Braiding Technology for Textiles by Y. Kyosev

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Braiding Technology for Textiles
By Y. Kyosev

Contents
Woodhead Publishing Series in Textiles xi
Preface xix
Acknowledgements xxiii
1 Introduction: the main types of braided structure using maypole braiding technology 1
1.1 Introduction 1
1.2 Maypole braiding 1
1.3 Spiral braiding 13
1.4 Lace braiding 15
1.5 Bobbinet machines 18
1.6 Cartesian braiding 19
1.7 Machine and product classifi cation 22
1.8 Sources of further information and advice 23
References 24 

Part One Patterning and design of braided structures manufactured using maypole braiding technology 27
2 Patterning of braided products 29
2.1 Introduction 29
2.2 Horn gears 29
2.3 Carrier and bobbin arrangement 30
2.4 Structural and pattern representation of maypole braids 34
2.5 Braiding pattern basics 36
2.6 Pattern type and carrier arrangement 39
2.7 Quality and length issues of using ply yarns 45
References 46
3 Structural design of fl at and tubular braids 47
3.1 Introduction 47
3.2 Flat braids 47
3.3 Application examples 57
3.4 Tubular braids 61
3.5 Advanced patterning 67
References 69
4 Colour design of tubular braids 71
4.1 Introduction 71
4.2 Colour patterning basics 71
4.3 General remarks about the colour design of tubular braids 72
4.4 Pattern development sequence for tubular braids 73
4.5 Common patterns for tubular structures 79
4.6 Conclusions 88
4.7 Sources of further information and advice 88
References 88
5 Colour design of fl at braids 89
5.1 Introduction 89
5.2 Basics of colour patterning of fl at braids 89
5.3 Pattern development sequence for fl at braids 90
5.4 Popular patterns for fl at structures with a fl oating length of 1 94
5.5 Popular patterns for fl at structures with a fl oating length of 2 (2:2-1) 103
5.6 Popular patterns for fl at structures with a fl oating length of 3 (3:3-1) 106
5.7 Conclusions 108
5.8 Sources of further information and advice 109
References 111

Part Two Maypole braiding machines and mechanics 113
6 Braiding machine components 115
6.1 Introduction 115
6.2 Carrier motion systems 115
6.3 Track plate 125
6.4 Braiding zone and the take-off 133
6.5 Additional elements in the braiding machine 141
6.6 Some special confi gurations 147
6.7 Sources of further information and advice 150
References 150
7 Carriers for braiding machines 153
7.1 Introduction 153
7.2 Carrier features 153
7.3 Yarn length compensation devices 156
7.4 Bobbin brakes and bobbin form 167
7.5 Yarn guides (eyelets, rollers, other elements) 169
7.6 Carrier modifi cations for special applications or materials 171
7.7 Sources of further information and advice 175
References 175
8 The mechanics of the braiding process 177
8.1 Introduction 177
8.2 Braiding point parameters 177
8.3 Forces on the braid building yarn segment 185
8.4 Relationship between take-off velocity and braiding angle 188
8.5 Braid tension variances during tubular braiding and overbraiding 194
8.6 Influence of the braiding needles over the braiding process
of fl at braids 197
8.7 Bobbin winding tension and the braiding process 200
8.8 Braiding tension infl uences over the braided product 204
8.9 Control of the yarn tension in the braid former 207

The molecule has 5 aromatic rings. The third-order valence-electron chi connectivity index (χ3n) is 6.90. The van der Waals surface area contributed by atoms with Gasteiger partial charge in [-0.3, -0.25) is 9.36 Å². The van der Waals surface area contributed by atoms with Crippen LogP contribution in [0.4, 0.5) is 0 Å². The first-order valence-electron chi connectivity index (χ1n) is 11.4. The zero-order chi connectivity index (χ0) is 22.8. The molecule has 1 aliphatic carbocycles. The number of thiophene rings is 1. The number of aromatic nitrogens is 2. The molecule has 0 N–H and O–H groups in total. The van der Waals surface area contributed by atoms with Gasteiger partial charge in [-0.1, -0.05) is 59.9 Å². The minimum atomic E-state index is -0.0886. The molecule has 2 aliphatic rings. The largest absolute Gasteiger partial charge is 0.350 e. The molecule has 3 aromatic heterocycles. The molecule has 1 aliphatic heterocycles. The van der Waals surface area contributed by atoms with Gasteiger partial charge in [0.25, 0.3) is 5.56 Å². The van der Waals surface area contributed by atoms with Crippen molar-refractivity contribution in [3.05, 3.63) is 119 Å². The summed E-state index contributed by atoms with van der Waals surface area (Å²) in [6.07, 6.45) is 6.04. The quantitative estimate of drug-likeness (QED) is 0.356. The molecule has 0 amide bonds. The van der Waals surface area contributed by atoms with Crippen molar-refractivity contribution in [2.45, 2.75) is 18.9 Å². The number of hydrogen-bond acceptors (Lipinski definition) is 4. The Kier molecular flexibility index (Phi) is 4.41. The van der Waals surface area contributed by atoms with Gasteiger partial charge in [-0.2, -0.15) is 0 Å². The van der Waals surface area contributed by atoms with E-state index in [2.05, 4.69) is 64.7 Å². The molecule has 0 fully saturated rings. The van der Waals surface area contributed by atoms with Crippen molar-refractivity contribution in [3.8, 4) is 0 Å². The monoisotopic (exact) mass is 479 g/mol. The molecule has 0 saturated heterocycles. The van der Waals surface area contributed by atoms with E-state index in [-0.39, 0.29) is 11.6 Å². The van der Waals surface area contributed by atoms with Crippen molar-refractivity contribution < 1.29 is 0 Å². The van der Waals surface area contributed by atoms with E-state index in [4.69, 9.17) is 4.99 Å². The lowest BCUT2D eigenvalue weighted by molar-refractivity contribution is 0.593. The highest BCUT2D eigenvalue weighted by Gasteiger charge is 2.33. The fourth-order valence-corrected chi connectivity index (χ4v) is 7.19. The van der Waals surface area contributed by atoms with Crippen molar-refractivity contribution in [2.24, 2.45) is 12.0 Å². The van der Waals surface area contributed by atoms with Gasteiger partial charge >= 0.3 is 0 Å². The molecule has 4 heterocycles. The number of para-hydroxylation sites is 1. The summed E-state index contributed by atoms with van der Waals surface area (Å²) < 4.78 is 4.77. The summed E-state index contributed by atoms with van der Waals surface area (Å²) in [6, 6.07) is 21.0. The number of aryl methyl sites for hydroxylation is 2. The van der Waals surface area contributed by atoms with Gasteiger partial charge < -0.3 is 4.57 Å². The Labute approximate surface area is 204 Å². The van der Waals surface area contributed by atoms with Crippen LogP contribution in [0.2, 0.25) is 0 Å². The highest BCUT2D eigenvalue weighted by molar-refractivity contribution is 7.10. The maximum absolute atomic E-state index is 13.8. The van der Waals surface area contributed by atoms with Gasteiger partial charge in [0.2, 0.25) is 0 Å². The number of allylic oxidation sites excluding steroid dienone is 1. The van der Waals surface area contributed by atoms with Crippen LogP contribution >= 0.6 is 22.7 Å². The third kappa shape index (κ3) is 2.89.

8.10 Sources of further information and advice 207
References 208
9 Carrier mechanics in braiding operations 211
9.1 Introduction 211
9.2 Bobbin mass and yarn tension 211
9.3 Unwinding angle and yarn tension 215
9.4 Yarn velocity during length compensation 218
9.5 Yarn tension fl uctuations for spring-balanced carriers 221
9.6 Maximum velocity of weight-balanced carriers 222
9.7 Future trends 228
References 229
10 Yarn winding operations in braiding 231
10.1 Introduction 231
10.2 Unwinding 231
10.3 Control and regulation devices 237
10.4 Winding 244
10.5 Machines 248
10.6 Winding calculations 250
10.7 Sources of further information and advice 253
References 254

Part Three Specialist braided structures using maypole braiding technology 255
11 Spiral braiding 257
11.1 Introduction 257
11.2 Terminology 257
11.3 Machine types for producing spiral braids 258
11.4 Spiral braiding machines 262
11.5 Equation of motion of the carriers 266
11.6 Patterning basics for spiral braids 269
11.7 Colour patterning of spiral braids 272
11.8 Special properties and applications of spiral braids 277
11.9 Machines 278
11.10 Conclusions 279
11.11 Sources of further information and advice 282
References 282
12 Square and other types of form braiding 283
12.1 Introduction 283
12.2 Terminology 283
12.3 Applications of square-braided gaskets 286
12.4 Patterning for two-track braids 289
12.5 Patterning for three-track braids 290
12.6 Patterning for four-track braids 297
12.7 A braiding machine with variable tracks 299
12.8 Form braids with more complex forms 302
12.9 Conclusions 311
References 311 

Part Four Computer assisted design (CAD), other software and productivity calculations for braiding 313
13 Computer assisted design (CAD) software for the design of braided
structures 315
13.1 Introduction 315
13.2 Colour design of braided structures 316
13.3 3D geometrical models 327
13.4 Custom machine confi gurator 331
13.5 Calculations for braiding 331
13.6 Summary 335
References 336
14 Productivity calculations in braiding 337
14.1 Introduction 337
14.2 Required yarn length 337
14.3 Weight per metre 345
14.4 Time for preparation 347
14.5 Take-off speed, braiding time and productivity 348
14.6 Calculation examples 352
14.7 Sources of further information and advice 355
References 356
15 Using MATLAB® for calculations in braiding 357
15.1 Introduction 357
15.2 MATLAB background 358
15.3 Data Acquisition Toolbox™ and yarn tension measurement 369
15.4 Conclusions 374
References 375
Index 377

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